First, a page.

I have sent the form off to claim my fare refund. Out today in the sunshine I could not resist taking this of Edward Wilson, favourite son of Cheltenham, who died on the attempt to reach the pole with Scott. Puts my travel story in the shade a little, but I did study wildlife and the indigenous population of Birmingham New Street Station on the way.





My Little Red Book: Glossary

You can get copies of my latest oeuvre from The Suffolk Anthology Bookshop in Cheltenham.

The Suffolk Anthology’s Website

Here’s what the place looks like:

The Suffolk Anthology

and here’s what the book looks like:


It’s not a massive tome, and it’s not a massive price £4-50 to you, from the shop. Go in there, you can browse a load of lovely books and have coffee. Here’s where to find it in deeply respectable Cheltenham.



Suffolk AnthologyI hope you find it!

And to find out what it’s all about then please take a look right here:

Glossary : A Collection of Gloucestershire Place Names





Supermarket stare, it’s that time of year again. Are you going to let it happen again? Probably.


Worth re-blogging this from the last build-up to the X word. You’ll be seeing a few of these around from about this weekend on. Have pity.

It only take one trip to a Supermarket for the viewer to notice: ‘Man who’s been let loose in a supermarket with a list’.

‘Don’t come home without those items on the list that we never buy at any other time of the year’ is the order ringing around the head. Sending them on days like these is a cruelty beyond reason. They are not used to supermarkets at the best of times rarely getting involved in the shopping during the rest of the year and getting it wrong on the odd occasions mid year when they are asked to get something, so sending them out at this vital time is just wicked.

Look out for the look. It’s eyes wide open, a gait that is a little stumbling then a determination to reach for anything that closely resembles the list. Same words but not necessarily in the right order. In various moments of madness they will go completely ‘off-piste’ buying stuff in funny shaped bottles containing liquids that will never be tasted and will be thrown away in early December next year when found at the back of a kitchen cupboard. Or they will buy ordinary items that have had ‘the Christmas treatment’, butter with brandy added, cream with booze added, marmalade that has whisky in it ( or so the label says ), all which taste quite disgusting or of nothing at all, in particular the marmalade.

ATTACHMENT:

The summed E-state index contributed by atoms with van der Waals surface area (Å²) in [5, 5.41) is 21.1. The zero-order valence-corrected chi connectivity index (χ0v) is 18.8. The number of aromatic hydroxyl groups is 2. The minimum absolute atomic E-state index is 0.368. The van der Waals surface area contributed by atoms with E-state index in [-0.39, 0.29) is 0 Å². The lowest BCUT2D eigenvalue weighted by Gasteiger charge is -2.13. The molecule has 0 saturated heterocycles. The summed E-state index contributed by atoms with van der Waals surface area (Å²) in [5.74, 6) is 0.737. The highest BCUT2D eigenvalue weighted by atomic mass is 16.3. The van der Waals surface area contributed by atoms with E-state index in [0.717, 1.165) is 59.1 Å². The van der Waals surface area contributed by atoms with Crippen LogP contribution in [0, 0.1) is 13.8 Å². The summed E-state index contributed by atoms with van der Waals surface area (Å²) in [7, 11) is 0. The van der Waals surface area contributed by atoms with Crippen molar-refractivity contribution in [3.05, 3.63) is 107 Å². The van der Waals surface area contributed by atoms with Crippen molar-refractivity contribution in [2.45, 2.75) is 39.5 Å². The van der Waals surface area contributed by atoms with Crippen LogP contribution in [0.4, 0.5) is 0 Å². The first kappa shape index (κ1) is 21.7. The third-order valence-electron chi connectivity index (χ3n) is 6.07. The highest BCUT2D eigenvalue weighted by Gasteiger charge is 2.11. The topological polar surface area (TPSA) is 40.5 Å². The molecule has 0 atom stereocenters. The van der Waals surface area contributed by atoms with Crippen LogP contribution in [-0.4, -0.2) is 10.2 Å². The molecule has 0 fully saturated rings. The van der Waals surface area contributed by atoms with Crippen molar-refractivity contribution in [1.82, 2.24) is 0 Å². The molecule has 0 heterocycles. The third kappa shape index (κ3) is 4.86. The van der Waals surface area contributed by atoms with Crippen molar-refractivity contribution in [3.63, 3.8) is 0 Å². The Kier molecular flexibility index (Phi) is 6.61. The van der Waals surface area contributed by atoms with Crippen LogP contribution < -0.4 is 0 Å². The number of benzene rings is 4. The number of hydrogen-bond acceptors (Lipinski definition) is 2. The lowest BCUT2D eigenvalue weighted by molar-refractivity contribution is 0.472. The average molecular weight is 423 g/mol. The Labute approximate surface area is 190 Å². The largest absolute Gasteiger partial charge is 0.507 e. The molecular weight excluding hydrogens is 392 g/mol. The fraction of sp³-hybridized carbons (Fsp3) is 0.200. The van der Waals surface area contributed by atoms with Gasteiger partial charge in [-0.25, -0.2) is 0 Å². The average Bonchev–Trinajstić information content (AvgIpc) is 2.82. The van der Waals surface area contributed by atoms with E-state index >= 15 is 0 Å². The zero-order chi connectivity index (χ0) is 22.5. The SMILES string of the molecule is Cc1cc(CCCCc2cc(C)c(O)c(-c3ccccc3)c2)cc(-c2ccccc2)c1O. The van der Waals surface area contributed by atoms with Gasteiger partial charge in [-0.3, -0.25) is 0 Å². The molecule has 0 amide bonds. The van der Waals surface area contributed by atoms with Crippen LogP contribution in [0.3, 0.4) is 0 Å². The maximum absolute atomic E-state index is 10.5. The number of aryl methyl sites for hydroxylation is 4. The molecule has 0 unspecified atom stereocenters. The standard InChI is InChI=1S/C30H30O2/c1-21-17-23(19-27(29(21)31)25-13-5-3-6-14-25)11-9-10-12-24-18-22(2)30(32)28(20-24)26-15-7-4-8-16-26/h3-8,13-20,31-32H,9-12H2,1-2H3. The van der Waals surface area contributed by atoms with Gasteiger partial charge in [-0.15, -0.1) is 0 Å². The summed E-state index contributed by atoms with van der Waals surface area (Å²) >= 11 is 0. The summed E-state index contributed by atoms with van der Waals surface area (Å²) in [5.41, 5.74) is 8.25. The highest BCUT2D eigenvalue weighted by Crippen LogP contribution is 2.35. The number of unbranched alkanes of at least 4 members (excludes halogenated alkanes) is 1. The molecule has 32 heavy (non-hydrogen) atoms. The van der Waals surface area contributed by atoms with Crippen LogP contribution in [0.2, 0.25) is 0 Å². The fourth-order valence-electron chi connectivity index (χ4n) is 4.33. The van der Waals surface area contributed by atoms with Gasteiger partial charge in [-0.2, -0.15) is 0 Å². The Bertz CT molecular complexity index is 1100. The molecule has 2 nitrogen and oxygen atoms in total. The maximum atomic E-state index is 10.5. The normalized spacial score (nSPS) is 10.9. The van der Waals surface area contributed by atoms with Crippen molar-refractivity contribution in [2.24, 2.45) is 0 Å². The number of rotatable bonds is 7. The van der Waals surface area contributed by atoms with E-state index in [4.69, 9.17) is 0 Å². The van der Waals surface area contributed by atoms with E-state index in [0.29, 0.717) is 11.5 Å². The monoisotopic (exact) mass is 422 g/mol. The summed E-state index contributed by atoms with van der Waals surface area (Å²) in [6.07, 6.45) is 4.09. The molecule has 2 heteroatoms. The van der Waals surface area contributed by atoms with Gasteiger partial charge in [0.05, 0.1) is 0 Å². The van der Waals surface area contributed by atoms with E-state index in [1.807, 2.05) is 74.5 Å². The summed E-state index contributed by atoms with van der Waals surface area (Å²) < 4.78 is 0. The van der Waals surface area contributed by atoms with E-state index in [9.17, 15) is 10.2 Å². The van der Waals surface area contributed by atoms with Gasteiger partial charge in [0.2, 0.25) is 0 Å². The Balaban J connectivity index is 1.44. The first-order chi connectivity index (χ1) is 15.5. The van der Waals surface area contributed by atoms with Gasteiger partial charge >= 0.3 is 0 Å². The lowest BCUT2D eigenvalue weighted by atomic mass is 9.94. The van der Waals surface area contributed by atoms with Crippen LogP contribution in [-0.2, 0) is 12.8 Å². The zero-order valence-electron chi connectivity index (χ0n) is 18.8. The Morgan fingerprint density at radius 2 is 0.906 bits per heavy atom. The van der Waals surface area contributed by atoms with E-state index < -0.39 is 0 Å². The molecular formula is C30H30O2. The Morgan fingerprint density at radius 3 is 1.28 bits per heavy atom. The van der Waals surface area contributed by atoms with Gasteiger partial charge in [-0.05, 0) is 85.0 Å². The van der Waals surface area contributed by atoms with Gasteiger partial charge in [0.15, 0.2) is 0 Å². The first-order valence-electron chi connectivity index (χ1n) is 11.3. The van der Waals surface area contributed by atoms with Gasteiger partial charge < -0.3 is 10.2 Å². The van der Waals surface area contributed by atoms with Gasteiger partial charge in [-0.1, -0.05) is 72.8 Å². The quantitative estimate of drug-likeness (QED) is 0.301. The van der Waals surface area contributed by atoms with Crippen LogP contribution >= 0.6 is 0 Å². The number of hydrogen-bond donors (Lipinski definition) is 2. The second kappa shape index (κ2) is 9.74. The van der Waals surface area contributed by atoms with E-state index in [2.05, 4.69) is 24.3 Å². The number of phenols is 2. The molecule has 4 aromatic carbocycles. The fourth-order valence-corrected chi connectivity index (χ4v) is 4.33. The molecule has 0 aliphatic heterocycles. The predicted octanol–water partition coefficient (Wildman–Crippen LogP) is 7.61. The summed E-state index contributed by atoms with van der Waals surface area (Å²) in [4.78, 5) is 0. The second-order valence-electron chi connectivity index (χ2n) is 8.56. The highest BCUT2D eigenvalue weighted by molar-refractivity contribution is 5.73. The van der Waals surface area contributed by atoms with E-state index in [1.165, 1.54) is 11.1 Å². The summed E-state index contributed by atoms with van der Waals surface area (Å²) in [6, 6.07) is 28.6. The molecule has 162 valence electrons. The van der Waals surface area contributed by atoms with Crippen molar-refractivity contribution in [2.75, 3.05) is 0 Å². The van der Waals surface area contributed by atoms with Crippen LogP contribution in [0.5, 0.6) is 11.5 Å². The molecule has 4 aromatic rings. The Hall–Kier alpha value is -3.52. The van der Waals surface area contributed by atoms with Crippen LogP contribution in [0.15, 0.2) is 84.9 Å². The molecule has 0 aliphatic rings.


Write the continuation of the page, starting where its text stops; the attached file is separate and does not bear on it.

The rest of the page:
They will spend like a person possessed racking up charges on the credit card like never at any other time of year, which also explains the panic stricken look…they know they will have to pay for this madness in January.

Knitting hair


Those of you not familiar with footballers and their needs, might not be familiar with the icon that is Wayne Rooney. A man with a footballer’s brain and not much else. He started to lose his hair when quite young and then when riches beyond reason fell at his twinkling feet. He spent a very small proportion of his new found wealth having his hair re-built and knitted back in place. He now has a reasonable rug of his own hair atop the footballer’s brain. Hence the name of this style of haircut.

If you’d like a mug of this mug, then go ahead and buy one from Red Bubble safe in the knowledge that I will put all the profits to having my own rug re-knitted when the cash rolls in.

All those haircuts!